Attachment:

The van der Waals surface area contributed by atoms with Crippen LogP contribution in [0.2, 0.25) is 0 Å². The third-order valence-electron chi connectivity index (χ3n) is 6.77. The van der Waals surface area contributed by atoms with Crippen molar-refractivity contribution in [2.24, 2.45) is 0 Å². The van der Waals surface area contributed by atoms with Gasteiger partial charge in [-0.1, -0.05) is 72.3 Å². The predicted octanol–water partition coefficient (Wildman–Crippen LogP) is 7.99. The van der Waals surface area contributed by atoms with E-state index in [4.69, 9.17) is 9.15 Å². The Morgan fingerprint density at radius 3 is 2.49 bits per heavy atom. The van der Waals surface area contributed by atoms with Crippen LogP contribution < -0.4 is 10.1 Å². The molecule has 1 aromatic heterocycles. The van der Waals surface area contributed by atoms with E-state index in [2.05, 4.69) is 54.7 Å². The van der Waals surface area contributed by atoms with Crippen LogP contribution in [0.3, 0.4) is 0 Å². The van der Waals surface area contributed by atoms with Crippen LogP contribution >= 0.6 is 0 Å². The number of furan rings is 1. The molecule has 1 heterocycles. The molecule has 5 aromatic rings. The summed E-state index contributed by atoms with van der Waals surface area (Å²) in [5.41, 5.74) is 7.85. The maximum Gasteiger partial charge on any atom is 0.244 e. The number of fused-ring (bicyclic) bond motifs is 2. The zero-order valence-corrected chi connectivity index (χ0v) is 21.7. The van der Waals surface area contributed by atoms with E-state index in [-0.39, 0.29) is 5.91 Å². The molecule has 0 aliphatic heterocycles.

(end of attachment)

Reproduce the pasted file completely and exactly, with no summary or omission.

The van der Waals surface area contributed by atoms with Crippen LogP contribution in [0.2, 0.25) is 0 Å². The third-order valence-electron chi connectivity index (χ3n) is 6.77. The van der Waals surface area contributed by atoms with Crippen molar-refractivity contribution in [2.24, 2.45) is 0 Å². The van der Waals surface area contributed by atoms with Gasteiger partial charge in [-0.1, -0.05) is 72.3 Å². The predicted octanol–water partition coefficient (Wildman–Crippen LogP) is 7.99. The van der Waals surface area contributed by atoms with E-state index in [4.69, 9.17) is 9.15 Å². The Morgan fingerprint density at radius 3 is 2.49 bits per heavy atom. The van der Waals surface area contributed by atoms with Crippen LogP contribution < -0.4 is 10.1 Å². The molecule has 1 aromatic heterocycles. The van der Waals surface area contributed by atoms with E-state index in [2.05, 4.69) is 54.7 Å². The van der Waals surface area contributed by atoms with Crippen LogP contribution in [0.3, 0.4) is 0 Å². The van der Waals surface area contributed by atoms with Crippen LogP contribution >= 0.6 is 0 Å². The number of furan rings is 1. The molecule has 1 heterocycles. The molecule has 5 aromatic rings. The summed E-state index contributed by atoms with van der Waals surface area (Å²) in [5.41, 5.74) is 7.85. The maximum Gasteiger partial charge on any atom is 0.244 e. The number of fused-ring (bicyclic) bond motifs is 2. The zero-order valence-corrected chi connectivity index (χ0v) is 21.7. The van der Waals surface area contributed by atoms with E-state index in [-0.39, 0.29) is 5.91 Å². The molecule has 0 aliphatic heterocycles.